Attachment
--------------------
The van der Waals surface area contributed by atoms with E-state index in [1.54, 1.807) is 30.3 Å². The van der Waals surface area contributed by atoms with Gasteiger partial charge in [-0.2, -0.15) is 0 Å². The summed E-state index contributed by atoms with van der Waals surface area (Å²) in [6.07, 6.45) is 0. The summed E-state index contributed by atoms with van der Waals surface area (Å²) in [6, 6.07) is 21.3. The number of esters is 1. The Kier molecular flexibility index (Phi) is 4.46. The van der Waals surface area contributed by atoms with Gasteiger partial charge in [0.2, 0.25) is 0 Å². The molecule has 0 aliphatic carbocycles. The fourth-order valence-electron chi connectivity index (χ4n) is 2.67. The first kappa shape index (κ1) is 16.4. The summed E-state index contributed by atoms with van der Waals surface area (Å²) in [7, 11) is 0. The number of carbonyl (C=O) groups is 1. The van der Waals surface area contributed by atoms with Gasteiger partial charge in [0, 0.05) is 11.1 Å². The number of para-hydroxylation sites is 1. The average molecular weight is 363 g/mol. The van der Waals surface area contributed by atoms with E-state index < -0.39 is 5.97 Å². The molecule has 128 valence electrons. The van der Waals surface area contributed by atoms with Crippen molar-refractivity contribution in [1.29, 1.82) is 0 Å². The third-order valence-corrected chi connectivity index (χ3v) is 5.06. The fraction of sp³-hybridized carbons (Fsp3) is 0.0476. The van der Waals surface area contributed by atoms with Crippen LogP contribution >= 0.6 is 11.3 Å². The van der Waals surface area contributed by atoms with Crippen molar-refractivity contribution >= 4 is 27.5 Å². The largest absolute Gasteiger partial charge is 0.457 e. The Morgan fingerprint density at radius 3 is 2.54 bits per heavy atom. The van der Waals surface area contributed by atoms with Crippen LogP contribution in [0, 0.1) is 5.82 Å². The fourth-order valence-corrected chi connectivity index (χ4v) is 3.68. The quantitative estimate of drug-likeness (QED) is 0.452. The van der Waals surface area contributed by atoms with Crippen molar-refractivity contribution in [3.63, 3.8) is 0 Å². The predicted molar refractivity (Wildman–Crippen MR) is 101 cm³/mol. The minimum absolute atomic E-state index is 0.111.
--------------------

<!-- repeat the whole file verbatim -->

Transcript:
The van der Waals surface area contributed by atoms with E-state index in [1.54, 1.807) is 30.3 Å². The van der Waals surface area contributed by atoms with Gasteiger partial charge in [-0.2, -0.15) is 0 Å². The summed E-state index contributed by atoms with van der Waals surface area (Å²) in [6.07, 6.45) is 0. The summed E-state index contributed by atoms with van der Waals surface area (Å²) in [6, 6.07) is 21.3. The number of esters is 1. The Kier molecular flexibility index (Phi) is 4.46. The van der Waals surface area contributed by atoms with Gasteiger partial charge in [0.2, 0.25) is 0 Å². The molecule has 0 aliphatic carbocycles. The fourth-order valence-electron chi connectivity index (χ4n) is 2.67. The first kappa shape index (κ1) is 16.4. The summed E-state index contributed by atoms with van der Waals surface area (Å²) in [7, 11) is 0. The number of carbonyl (C=O) groups is 1. The van der Waals surface area contributed by atoms with Gasteiger partial charge in [0, 0.05) is 11.1 Å². The number of para-hydroxylation sites is 1. The average molecular weight is 363 g/mol. The van der Waals surface area contributed by atoms with E-state index < -0.39 is 5.97 Å². The molecule has 128 valence electrons. The van der Waals surface area contributed by atoms with Crippen molar-refractivity contribution in [1.29, 1.82) is 0 Å². The third-order valence-corrected chi connectivity index (χ3v) is 5.06. The fraction of sp³-hybridized carbons (Fsp3) is 0.0476. The van der Waals surface area contributed by atoms with Crippen LogP contribution >= 0.6 is 11.3 Å². The van der Waals surface area contributed by atoms with Crippen molar-refractivity contribution >= 4 is 27.5 Å². The largest absolute Gasteiger partial charge is 0.457 e. The Morgan fingerprint density at radius 3 is 2.54 bits per heavy atom. The van der Waals surface area contributed by atoms with Crippen LogP contribution in [0, 0.1) is 5.82 Å². The fourth-order valence-corrected chi connectivity index (χ4v) is 3.68. The quantitative estimate of drug-likeness (QED) is 0.452. The van der Waals surface area contributed by atoms with Crippen molar-refractivity contribution in [3.63, 3.8) is 0 Å². The predicted molar refractivity (Wildman–Crippen MR) is 101 cm³/mol. The minimum absolute atomic E-state index is 0.111.